Tuesday,21 November, 2017
Current issue | Issue 1308, (18 -24 August 2016)
Tuesday,21 November, 2017
Issue 1308, (18 -24 August 2016)

Ahram Weekly

Kurdish statehood a distant dream

While the project for a Kurdish state in Syria, as well as Iraq, Turkey and Iran, may look promising, independence is still a long way off, writes Lars Hauch

PKK
PKK
Al-Ahram Weekly

In late June, after the approval of a long-debated constitution for a future federal system in northern Syria, the Syrian Kurds and their allies declared the north-eastern Syrian town of Qamishli to be the capital of the new Kurdish region in Syria.

Even though semantically at least federalism is different from statehood, the fact that the constitution includes a flag, diplomatic relations with foreign countries, and compulsory military service should leave no doubt of the extent of independence envisioned for the system.

However, despite the de facto autonomy that the Kurds have established in northern Syria, true independence remains a utopian dream. And this is true not only for Rojava – the term the Kurds use for the Syrian cantons under their control – but also for Iraqi Kurdistan, not to mention the Kurdish areas in Turkey and Iran. There are at least three reasons why.

The first has to do with ideological clashes. The dominant Kurdish political organisations follow the ideologies of Marxism, nationalism and Islamism. But the Turkish Kurdish Workers Party’s (PKK) model neglects nationalism and follows the idea of establishing a democratic confederation to bring all Kurds together within the “Group of Communities in Kurdistan,” an organisation founded by the PKK in the early 2000s.

In contrast, the Kurdish nationalists who are the strongest power in northern Iraq pursue their aim of nation-building. The Kurdistan Regional Government (KRG), which is dominated by the Kurdistan Democratic Party (KDP) and the Patriotic Union of Kurdistan (PUK), has tried to expand its independence from the Iraqi capital Baghdad, although the recent economic crisis in the country caused by diminishing revenues from oil sales in particular has limited these efforts.

Last but not least, there is also a Kurdish Islamic Movement which is not as influential as the PKK, the KDP and their affiliates, but has regularly held seats in the Iraqi Kurdistan Parliament. This clash between the ideologies of the various Kurdish groups has manifested itself politically and has so far hindered unity.

The second reason is political. With Kurdish areas spread out across Iran, Iraq, Syria and Turkey, Kurdish politics are deeply influenced by their respective nation states. Kurdish politics have developed into a permanent state of struggle not only between the Kurds themselves, but also with regard to regional power plays.

The Iraqi Kurdish civil war from 1994 to 1997 between the KDP and PUK is a perfect example: while the KDP allied itself with former Iraqi president Saddam Hussein, the PUK established an alliance with Iran. To further complicate matters, Turkey, seeing the potential to crush the PUK-allied PKK, engaged in the war on the KDP’s side.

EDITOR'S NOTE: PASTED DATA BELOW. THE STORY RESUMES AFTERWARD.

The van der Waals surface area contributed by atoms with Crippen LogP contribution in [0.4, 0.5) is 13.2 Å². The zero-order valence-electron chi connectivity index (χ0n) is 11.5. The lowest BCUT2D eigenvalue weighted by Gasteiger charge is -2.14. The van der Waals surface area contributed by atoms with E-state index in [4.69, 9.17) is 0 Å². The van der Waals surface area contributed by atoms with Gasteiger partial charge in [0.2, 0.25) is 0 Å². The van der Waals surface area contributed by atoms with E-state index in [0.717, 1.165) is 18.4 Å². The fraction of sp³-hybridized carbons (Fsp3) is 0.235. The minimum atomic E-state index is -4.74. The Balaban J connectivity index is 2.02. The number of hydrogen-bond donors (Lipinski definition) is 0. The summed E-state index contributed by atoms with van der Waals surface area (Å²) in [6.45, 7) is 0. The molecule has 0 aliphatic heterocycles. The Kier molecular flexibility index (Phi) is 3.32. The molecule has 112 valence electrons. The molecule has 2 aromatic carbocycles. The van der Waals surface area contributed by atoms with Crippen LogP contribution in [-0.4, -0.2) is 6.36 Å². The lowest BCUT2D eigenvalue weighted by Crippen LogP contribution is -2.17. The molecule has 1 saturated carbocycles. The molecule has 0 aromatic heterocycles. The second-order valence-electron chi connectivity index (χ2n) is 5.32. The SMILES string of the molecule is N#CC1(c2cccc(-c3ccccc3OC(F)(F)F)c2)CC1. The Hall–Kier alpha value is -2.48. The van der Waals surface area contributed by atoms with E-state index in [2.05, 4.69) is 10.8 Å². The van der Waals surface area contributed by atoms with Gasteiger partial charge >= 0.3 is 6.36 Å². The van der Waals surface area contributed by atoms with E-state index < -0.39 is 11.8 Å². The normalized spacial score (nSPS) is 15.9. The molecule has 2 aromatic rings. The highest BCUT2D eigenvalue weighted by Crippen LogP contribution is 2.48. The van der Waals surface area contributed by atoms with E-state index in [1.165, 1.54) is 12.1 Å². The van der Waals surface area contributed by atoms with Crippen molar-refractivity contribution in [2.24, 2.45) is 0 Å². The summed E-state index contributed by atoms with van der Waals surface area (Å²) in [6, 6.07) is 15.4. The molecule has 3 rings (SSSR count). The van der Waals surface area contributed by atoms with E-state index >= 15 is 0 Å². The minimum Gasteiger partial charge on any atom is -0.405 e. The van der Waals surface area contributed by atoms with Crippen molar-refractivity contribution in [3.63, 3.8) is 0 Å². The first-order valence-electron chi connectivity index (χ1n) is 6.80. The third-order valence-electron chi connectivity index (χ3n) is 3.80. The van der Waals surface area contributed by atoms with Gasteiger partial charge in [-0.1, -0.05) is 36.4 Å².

As a result, political influence in Kurdish settlement areas is directly connected to control over armed groups. The emerging challenges can be seen in northern Syria where the de facto autonomous region of Rojava is completely dominated by the Democratic Union Party (PYD), an affiliate of the PKK. Based on the power of its armed wing, the People’s Protection Units (YPG), the PYD sets the tone of events and oppresses its opponents.

Ultimately, even though various countries have developed working relations with the Kurdish parties – the PYD has even opened an office in Moscow – no one appears to support the idea of true Kurdish autonomy or even independence in the form of a state.

The third reason is the regional power squeeze. In the face of the raging conflicts in Syria and Iraq, the Kurds find themselves caught between various fronts once again.

Beginning in late 2014, the US began to shift its support from the Sunni opposition in Syria to the Kurds, namely the YPG. As a result of this military and political support, the YPG, and likewise the PYD, the political group of which the YPG is an armed wing, was able to increase its power and achieved a reputation as the most reliable partner in the fight against the Islamic State (IS) group.

With the creation of the Syrian Democratic Forces (SDF), a coalition of Kurdish and Syrian Arab rebel groups supported by US-led Coalition air strikes, the PYD and YPG finally tried to remove the “Kurdish label” and establish itself as a multi-ethnic movement.

However, the Turkish government is alarmed by Kurdish power and will likely thwart any move towards independence. For Turkey, the Rojava project in Syria cannot be detached from the war it is waging with the PKK. This is not only because the PYD is directly affiliated with the PKK politically, but also because there is a flow of fighters between the groups and the PKK can rely on Kurdish-controlled northern Syria as a safe haven.

At the same time, Iraq is unlikely to disintegrate any time soon as a nation state, which is why Iraqi Kurdistan likely will remain in its semi-autonomous position and will continue to depend on Baghdad’s purse.


The writer was head of editorial content at the German media outlet Commentarist.

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